Troubled Families Programme 'appalling'

Wednesday, 11 November 2015

Today’s Guardian quotes Jonathan Portes of the National Institute of Social and Economic Research in its coverage of our report on the Troubled Families Programme:

He told the paper:

‘It’s my very strong view that extending the programme on the basis that it’s a success when we simply don’t know that yet, is an appalling, completely irresponsible way to behave with taxpayers’ money.’

The Guardian also reveals new data from local authorites showing that more than 8,000 families were claimed to have been 'turned around' despite having had no contact with the Programme.

Karen Goodman of the British Association of Social Workers told Community Care that continued investment and expansion of troubled families was 'misguided', and that 'you’ve got to have anything evaluated'.

'Some of the basic principles to try and support those who are vulnerable is a very good and positive thing, so it’s not that we would be against that per se, [but] much more with how it was done and the context in which it has been done.'

A council worker writing anonymously on The Guardian website corrobarated our briefing's central finding:

'Crossley is right. I am responsible for collating information for our council's payment by results claims and the phase 1 rules did not require us to work with the families we were claiming. I found this troubling and had many conversations with counterparts in other councils, but went along with it. The phase 2 rules (The Financial Framework for the Expanded Troubled Families Programme dated March 2015) impose no 'worked with' requirement. Everything changed in August 2015 when we were told (without consultation or discussion) of new conditions. The claim I was preparing went from about 200 households to six.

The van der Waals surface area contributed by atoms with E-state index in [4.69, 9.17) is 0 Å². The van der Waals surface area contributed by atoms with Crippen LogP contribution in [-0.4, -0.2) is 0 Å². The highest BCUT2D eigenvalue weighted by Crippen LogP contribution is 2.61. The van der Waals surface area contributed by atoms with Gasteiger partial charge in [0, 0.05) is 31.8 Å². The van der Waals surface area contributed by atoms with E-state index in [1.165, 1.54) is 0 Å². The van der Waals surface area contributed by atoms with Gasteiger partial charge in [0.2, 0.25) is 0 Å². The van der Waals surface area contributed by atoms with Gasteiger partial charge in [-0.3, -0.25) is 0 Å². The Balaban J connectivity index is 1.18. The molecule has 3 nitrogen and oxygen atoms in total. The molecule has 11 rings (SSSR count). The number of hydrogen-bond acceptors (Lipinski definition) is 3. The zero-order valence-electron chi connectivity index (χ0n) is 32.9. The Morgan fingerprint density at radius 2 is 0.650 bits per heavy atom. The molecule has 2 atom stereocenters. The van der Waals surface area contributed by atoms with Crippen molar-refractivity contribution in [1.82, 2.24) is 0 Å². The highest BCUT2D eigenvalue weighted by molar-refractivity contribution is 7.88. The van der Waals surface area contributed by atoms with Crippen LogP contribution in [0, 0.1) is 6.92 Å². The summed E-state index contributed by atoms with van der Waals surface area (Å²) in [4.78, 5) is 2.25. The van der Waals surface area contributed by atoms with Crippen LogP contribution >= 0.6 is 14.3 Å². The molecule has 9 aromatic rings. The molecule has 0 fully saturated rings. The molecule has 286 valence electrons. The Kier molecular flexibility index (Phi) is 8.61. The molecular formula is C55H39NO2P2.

'The wider question is whether this is a sensible use of public money: from where I stand it is. The teams actually delivering the service are able to be effective for a simple reason: focus. In other words they have small case loads and can stick with families for long enough to be effective, unlike (say) social workers who have five or ten times the case load. Not all interventions work but a lot do - as we would have expected because this way of working was developed by Action for Children 20 years ago and we have solid data on it. I sometimes spend time with our family intervention teams - we have some great people - as it's good to hear their stories. Dealing with the team in London is another matter, often clouded by their belief in the Data Fairy. The DF is incredibly useful but for a tiny detail: she doesn't exist.'

In another detailed response on The Guardian website a children's services manager writes that they had been left in a 'really awkward position' of having to implement the Troubled Families Programme because it was 'the only new money... available in drastically sinking services'. They added:

'we daren't project this criticism to the national stage because we'll be starved of any funding at all if the Government pull it. We are a bit like abused children made to eat gruel, complaint won't lead to better food, it'll lead to less gruel.'